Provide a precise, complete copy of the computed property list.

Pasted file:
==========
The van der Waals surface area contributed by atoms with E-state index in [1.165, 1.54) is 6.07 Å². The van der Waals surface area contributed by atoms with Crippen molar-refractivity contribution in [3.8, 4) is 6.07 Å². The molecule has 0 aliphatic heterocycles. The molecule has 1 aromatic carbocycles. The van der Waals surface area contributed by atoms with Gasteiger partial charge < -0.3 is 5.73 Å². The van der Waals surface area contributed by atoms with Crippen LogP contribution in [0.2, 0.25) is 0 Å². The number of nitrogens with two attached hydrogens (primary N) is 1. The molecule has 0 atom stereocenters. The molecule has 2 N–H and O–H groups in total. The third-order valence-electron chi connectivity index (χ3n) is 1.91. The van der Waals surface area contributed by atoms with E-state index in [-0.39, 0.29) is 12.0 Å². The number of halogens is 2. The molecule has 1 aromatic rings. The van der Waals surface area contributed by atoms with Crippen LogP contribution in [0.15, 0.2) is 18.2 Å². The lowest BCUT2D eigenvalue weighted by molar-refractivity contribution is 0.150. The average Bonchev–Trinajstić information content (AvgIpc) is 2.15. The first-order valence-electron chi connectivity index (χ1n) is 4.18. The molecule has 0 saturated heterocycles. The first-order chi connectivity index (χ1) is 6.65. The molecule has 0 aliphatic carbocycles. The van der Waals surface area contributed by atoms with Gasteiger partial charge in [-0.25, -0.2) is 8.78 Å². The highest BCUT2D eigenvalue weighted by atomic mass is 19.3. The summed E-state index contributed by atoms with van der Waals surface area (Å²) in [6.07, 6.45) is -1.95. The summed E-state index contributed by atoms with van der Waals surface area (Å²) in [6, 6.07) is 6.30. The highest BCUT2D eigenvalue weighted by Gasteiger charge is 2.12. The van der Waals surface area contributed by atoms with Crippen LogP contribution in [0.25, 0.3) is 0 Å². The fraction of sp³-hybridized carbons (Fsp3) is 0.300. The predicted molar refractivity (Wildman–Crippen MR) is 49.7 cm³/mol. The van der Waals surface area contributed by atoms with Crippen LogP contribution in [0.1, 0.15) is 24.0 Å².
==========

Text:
The van der Waals surface area contributed by atoms with E-state index in [1.165, 1.54) is 6.07 Å². The van der Waals surface area contributed by atoms with Crippen molar-refractivity contribution in [3.8, 4) is 6.07 Å². The molecule has 0 aliphatic heterocycles. The molecule has 1 aromatic carbocycles. The van der Waals surface area contributed by atoms with Gasteiger partial charge < -0.3 is 5.73 Å². The van der Waals surface area contributed by atoms with Crippen LogP contribution in [0.2, 0.25) is 0 Å². The number of nitrogens with two attached hydrogens (primary N) is 1. The molecule has 0 atom stereocenters. The molecule has 2 N–H and O–H groups in total. The third-order valence-electron chi connectivity index (χ3n) is 1.91. The van der Waals surface area contributed by atoms with E-state index in [-0.39, 0.29) is 12.0 Å². The number of halogens is 2. The molecule has 1 aromatic rings. The van der Waals surface area contributed by atoms with Crippen LogP contribution in [0.15, 0.2) is 18.2 Å². The lowest BCUT2D eigenvalue weighted by molar-refractivity contribution is 0.150. The average Bonchev–Trinajstić information content (AvgIpc) is 2.15. The first-order valence-electron chi connectivity index (χ1n) is 4.18. The molecule has 0 saturated heterocycles. The first-order chi connectivity index (χ1) is 6.65. The molecule has 0 aliphatic carbocycles. The van der Waals surface area contributed by atoms with Gasteiger partial charge in [-0.25, -0.2) is 8.78 Å². The highest BCUT2D eigenvalue weighted by atomic mass is 19.3. The summed E-state index contributed by atoms with van der Waals surface area (Å²) in [6.07, 6.45) is -1.95. The summed E-state index contributed by atoms with van der Waals surface area (Å²) in [6, 6.07) is 6.30. The highest BCUT2D eigenvalue weighted by Gasteiger charge is 2.12. The van der Waals surface area contributed by atoms with Crippen LogP contribution in [0.25, 0.3) is 0 Å². The fraction of sp³-hybridized carbons (Fsp3) is 0.300. The predicted molar refractivity (Wildman–Crippen MR) is 49.7 cm³/mol. The van der Waals surface area contributed by atoms with Crippen LogP contribution in [0.1, 0.15) is 24.0 Å².